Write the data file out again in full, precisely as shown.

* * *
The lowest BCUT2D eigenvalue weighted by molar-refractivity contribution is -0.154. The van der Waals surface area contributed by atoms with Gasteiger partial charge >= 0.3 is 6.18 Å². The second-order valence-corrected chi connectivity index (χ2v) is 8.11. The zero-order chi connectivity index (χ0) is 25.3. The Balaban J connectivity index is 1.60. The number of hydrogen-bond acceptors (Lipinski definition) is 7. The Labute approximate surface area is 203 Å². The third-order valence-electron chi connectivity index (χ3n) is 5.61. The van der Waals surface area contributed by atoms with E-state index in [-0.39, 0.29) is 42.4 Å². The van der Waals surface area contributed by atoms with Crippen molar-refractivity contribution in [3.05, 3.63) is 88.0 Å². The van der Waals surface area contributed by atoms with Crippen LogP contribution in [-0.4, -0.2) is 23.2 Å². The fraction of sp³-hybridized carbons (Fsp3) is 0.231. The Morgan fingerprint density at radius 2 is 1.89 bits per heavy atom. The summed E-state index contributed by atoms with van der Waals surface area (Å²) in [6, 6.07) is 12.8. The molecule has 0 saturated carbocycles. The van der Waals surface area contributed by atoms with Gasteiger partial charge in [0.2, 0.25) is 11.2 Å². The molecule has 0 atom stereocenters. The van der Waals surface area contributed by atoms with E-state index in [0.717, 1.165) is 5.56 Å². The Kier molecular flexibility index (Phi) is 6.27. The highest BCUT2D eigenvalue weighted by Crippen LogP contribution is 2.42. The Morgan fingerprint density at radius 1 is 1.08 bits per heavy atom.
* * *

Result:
The lowest BCUT2D eigenvalue weighted by molar-refractivity contribution is -0.154. The van der Waals surface area contributed by atoms with Gasteiger partial charge >= 0.3 is 6.18 Å². The second-order valence-corrected chi connectivity index (χ2v) is 8.11. The zero-order chi connectivity index (χ0) is 25.3. The Balaban J connectivity index is 1.60. The number of hydrogen-bond acceptors (Lipinski definition) is 7. The Labute approximate surface area is 203 Å². The third-order valence-electron chi connectivity index (χ3n) is 5.61. The van der Waals surface area contributed by atoms with E-state index in [-0.39, 0.29) is 42.4 Å². The van der Waals surface area contributed by atoms with Crippen molar-refractivity contribution in [3.05, 3.63) is 88.0 Å². The van der Waals surface area contributed by atoms with Crippen LogP contribution in [-0.4, -0.2) is 23.2 Å². The fraction of sp³-hybridized carbons (Fsp3) is 0.231. The Morgan fingerprint density at radius 2 is 1.89 bits per heavy atom. The summed E-state index contributed by atoms with van der Waals surface area (Å²) in [6, 6.07) is 12.8. The molecule has 0 saturated carbocycles. The van der Waals surface area contributed by atoms with Gasteiger partial charge in [0.2, 0.25) is 11.2 Å². The molecule has 0 atom stereocenters. The van der Waals surface area contributed by atoms with E-state index in [0.717, 1.165) is 5.56 Å². The Kier molecular flexibility index (Phi) is 6.27. The highest BCUT2D eigenvalue weighted by Crippen LogP contribution is 2.42. The Morgan fingerprint density at radius 1 is 1.08 bits per heavy atom.